Although these lights have a three-year guarantee, it's cheaper to fix them yourself than to pay the postage to send the lights back. I bought T1 3/4 (5 mm) LEDs from Digikey, looking for anything in the 800 mcd or up range in the proper colors. I ended up buying:
The LEDS are wired in series in groups- three groups to a strand. If one LED in the group has failed, none in that group will light. The trick is to find out which one (or ones) is bad.
Its easiest if you have one working strand or part of a strand. If so, remove one LED from the good strand, and use that socket to test each LED, one at a time, from the bad strand. If the LED doesn't work in the good strand, replace the LED according to the directions that follow. There may be more than one bad one, so after replacing,if the bad strand still doesn't light up, go on to the next LED.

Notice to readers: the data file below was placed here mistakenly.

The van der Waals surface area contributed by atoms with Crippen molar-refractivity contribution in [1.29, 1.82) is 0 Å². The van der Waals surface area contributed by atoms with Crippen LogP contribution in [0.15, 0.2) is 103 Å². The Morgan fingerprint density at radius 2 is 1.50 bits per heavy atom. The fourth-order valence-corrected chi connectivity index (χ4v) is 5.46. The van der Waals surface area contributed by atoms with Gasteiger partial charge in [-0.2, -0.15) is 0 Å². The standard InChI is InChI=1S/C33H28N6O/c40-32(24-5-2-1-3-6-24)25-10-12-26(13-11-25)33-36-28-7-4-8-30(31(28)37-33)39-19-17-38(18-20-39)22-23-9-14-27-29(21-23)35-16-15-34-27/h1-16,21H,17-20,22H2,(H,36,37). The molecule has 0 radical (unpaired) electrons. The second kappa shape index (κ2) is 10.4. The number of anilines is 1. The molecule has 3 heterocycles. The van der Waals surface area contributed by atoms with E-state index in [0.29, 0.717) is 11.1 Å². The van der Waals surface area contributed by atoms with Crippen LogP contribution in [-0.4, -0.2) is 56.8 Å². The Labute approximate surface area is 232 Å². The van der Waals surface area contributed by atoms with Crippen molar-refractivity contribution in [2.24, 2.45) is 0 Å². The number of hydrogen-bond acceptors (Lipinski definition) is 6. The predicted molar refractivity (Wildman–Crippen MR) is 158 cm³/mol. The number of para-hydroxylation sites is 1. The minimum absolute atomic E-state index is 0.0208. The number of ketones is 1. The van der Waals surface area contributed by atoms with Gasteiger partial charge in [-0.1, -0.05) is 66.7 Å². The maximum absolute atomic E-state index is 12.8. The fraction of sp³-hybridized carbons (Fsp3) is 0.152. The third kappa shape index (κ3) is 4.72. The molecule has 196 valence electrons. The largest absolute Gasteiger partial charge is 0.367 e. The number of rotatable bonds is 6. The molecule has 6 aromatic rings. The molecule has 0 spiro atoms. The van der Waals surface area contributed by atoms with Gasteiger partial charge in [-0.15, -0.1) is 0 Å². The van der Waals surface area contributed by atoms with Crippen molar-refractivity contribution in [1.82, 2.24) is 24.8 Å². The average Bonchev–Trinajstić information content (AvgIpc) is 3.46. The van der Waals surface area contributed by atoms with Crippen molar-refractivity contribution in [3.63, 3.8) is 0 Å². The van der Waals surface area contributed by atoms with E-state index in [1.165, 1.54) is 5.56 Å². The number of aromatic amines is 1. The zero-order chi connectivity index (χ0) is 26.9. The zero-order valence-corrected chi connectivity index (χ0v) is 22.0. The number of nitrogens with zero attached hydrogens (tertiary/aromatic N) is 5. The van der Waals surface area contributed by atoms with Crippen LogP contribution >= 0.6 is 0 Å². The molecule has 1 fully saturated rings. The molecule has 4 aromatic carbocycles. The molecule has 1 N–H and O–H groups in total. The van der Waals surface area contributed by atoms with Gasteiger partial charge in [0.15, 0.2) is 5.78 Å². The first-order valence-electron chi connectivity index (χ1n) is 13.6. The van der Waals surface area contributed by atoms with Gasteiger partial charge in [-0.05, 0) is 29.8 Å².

If you don't have a good strand to test with, and don't have another way to test the LEDs, then remove each LED, one at a time from the bad strand, and check the leads to make sure they're not broken. If broken, replace, if not, put the LED back and go on to the next one.
'Getting the faceted "bulb "off. The colored lamp covers snap out- some are pretty stiff but they do come out. They don't unscrew.
Remove the LED and its plug. In the strands I have, there were two different styles that are not interchangeable.
Notice the socket is keyed- it can only go into the socket one way.
Remove the bad LED from the plug so you can re-use the plug. Notice the new LED has one leg longer than the other.
The long lead goes into the side of the plug with the key as shown in the picture.
The bulb of the LED may not seat perfectly but who cares, it will be under the plastic faceted bulb cover.
Bend the leads up and cut.
Try bulb in your "good" strand if you have one. If it works, put it into your bad strand and see if that has fixed the problem. If not, you know the LED is good now, so go on to the next one.